Colgate University President Brian W. Casey Promotes Social Connectedness and Belonging on Campus

By Mantra Team

Posted: February 09, 2023

President Casey at Colgate University | credit: Colgate University

President Brian W. Casey spends much of his free time on the College University Campus, swimming, attending the institution’s athletic events, hosting dinners, walking his dog through the quad, and conversing with students. He doesn’t have to engage in this way, but Casey loves being a part of the campus community. 

“This is where I belong, on a campus” he says. “When I run into a group of students and they pet my dog and tell me what’s going on, I’m completely energized.”

For many years, before working at Brown University, Harvard University, and DePauw University, where he served as the institution’s 19th president, Casey was an attorney on Wall Street. He was wildly successful, but unsatisfied with the life he had created for himself. Where did he belong? After leaving his law firm, he gave himself one year to answer one basic question: what’s the one thing that’s true about me?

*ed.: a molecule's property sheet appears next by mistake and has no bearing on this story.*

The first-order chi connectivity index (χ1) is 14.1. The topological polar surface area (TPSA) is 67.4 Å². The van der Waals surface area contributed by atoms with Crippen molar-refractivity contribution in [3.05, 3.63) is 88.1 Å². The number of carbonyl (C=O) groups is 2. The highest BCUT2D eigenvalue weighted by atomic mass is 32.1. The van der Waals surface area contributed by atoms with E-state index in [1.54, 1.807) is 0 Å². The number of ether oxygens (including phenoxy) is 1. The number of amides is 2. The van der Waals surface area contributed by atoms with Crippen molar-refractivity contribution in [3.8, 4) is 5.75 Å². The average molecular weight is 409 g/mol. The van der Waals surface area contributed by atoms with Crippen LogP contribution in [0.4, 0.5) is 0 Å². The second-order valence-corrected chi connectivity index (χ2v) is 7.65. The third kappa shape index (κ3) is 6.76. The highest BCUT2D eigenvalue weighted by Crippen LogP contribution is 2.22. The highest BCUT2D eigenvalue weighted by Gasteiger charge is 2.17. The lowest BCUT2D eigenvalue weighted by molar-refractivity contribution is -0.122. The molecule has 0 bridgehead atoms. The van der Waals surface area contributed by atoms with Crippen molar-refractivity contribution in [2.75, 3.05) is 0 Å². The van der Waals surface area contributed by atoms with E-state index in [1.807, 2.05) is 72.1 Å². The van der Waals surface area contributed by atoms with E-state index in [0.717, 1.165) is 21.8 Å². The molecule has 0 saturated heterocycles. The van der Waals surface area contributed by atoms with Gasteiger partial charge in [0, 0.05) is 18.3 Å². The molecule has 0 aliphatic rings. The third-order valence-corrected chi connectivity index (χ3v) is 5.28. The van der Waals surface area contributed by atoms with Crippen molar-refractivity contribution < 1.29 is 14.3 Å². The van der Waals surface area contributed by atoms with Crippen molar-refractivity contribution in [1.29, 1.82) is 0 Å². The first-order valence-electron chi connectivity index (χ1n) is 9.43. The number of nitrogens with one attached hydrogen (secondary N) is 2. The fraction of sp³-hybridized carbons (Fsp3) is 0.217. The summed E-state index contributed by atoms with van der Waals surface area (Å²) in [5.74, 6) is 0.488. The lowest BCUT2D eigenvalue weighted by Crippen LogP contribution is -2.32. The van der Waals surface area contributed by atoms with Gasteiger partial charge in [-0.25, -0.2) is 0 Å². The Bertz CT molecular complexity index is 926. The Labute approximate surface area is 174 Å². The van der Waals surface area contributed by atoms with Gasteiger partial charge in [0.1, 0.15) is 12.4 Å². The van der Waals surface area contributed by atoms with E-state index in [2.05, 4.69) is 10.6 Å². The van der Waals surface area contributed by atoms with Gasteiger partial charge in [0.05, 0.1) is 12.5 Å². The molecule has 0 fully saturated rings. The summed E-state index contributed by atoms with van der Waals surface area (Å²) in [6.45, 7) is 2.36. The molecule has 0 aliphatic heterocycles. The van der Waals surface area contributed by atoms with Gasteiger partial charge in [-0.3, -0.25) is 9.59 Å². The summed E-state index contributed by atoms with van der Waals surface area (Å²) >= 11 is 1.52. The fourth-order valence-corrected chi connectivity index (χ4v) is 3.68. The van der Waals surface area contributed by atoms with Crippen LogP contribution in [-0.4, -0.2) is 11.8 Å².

During this brief time, Casey wrestled with a loss of identity and a newfound understanding that many of his life’s achievements had been, perhaps, driven by the interests of others. Were the achievements driven by an inner interest, or by an effort to please others? While visiting his sister in California and touring some local universities, Casey realized that he was happiest on a college campus and always had been. He knew he belonged on a campus. This simple, yet profound realization – his one true thing – led him back to higher education, first as a PhD student at Harvard University where he earned his doctorate in History, and now, years later, as Colgate’s 17th president.